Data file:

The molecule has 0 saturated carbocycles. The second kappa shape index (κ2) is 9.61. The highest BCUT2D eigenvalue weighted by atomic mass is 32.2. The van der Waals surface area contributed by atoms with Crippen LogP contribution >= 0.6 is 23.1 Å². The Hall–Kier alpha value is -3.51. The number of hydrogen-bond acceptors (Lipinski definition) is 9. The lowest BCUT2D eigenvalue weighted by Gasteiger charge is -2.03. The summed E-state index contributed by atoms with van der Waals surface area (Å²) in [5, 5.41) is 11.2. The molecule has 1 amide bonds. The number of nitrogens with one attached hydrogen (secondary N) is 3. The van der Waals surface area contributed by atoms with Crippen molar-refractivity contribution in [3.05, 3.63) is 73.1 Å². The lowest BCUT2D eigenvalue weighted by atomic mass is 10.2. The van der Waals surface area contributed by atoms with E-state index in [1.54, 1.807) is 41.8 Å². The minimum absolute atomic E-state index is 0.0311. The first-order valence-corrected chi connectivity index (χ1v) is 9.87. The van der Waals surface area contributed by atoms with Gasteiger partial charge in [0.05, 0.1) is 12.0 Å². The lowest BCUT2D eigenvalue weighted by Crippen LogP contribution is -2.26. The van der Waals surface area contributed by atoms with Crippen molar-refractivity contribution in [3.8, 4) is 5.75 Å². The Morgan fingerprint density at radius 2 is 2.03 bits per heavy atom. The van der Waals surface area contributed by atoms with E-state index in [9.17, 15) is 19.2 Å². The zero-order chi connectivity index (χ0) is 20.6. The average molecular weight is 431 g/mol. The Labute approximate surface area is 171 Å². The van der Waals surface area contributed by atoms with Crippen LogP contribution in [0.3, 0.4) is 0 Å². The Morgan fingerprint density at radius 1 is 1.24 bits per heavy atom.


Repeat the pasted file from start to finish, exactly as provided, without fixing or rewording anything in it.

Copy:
The molecule has 0 saturated carbocycles. The second kappa shape index (κ2) is 9.61. The highest BCUT2D eigenvalue weighted by atomic mass is 32.2. The van der Waals surface area contributed by atoms with Crippen LogP contribution >= 0.6 is 23.1 Å². The Hall–Kier alpha value is -3.51. The number of hydrogen-bond acceptors (Lipinski definition) is 9. The lowest BCUT2D eigenvalue weighted by Gasteiger charge is -2.03. The summed E-state index contributed by atoms with van der Waals surface area (Å²) in [5, 5.41) is 11.2. The molecule has 1 amide bonds. The number of nitrogens with one attached hydrogen (secondary N) is 3. The van der Waals surface area contributed by atoms with Crippen molar-refractivity contribution in [3.05, 3.63) is 73.1 Å². The lowest BCUT2D eigenvalue weighted by atomic mass is 10.2. The van der Waals surface area contributed by atoms with E-state index in [1.54, 1.807) is 41.8 Å². The minimum absolute atomic E-state index is 0.0311. The first-order valence-corrected chi connectivity index (χ1v) is 9.87. The van der Waals surface area contributed by atoms with Gasteiger partial charge in [0.05, 0.1) is 12.0 Å². The lowest BCUT2D eigenvalue weighted by Crippen LogP contribution is -2.26. The van der Waals surface area contributed by atoms with Crippen molar-refractivity contribution in [3.8, 4) is 5.75 Å². The Morgan fingerprint density at radius 2 is 2.03 bits per heavy atom. The van der Waals surface area contributed by atoms with E-state index in [9.17, 15) is 19.2 Å². The zero-order chi connectivity index (χ0) is 20.6. The average molecular weight is 431 g/mol. The Labute approximate surface area is 171 Å². The van der Waals surface area contributed by atoms with Crippen LogP contribution in [0.3, 0.4) is 0 Å². The Morgan fingerprint density at radius 1 is 1.24 bits per heavy atom.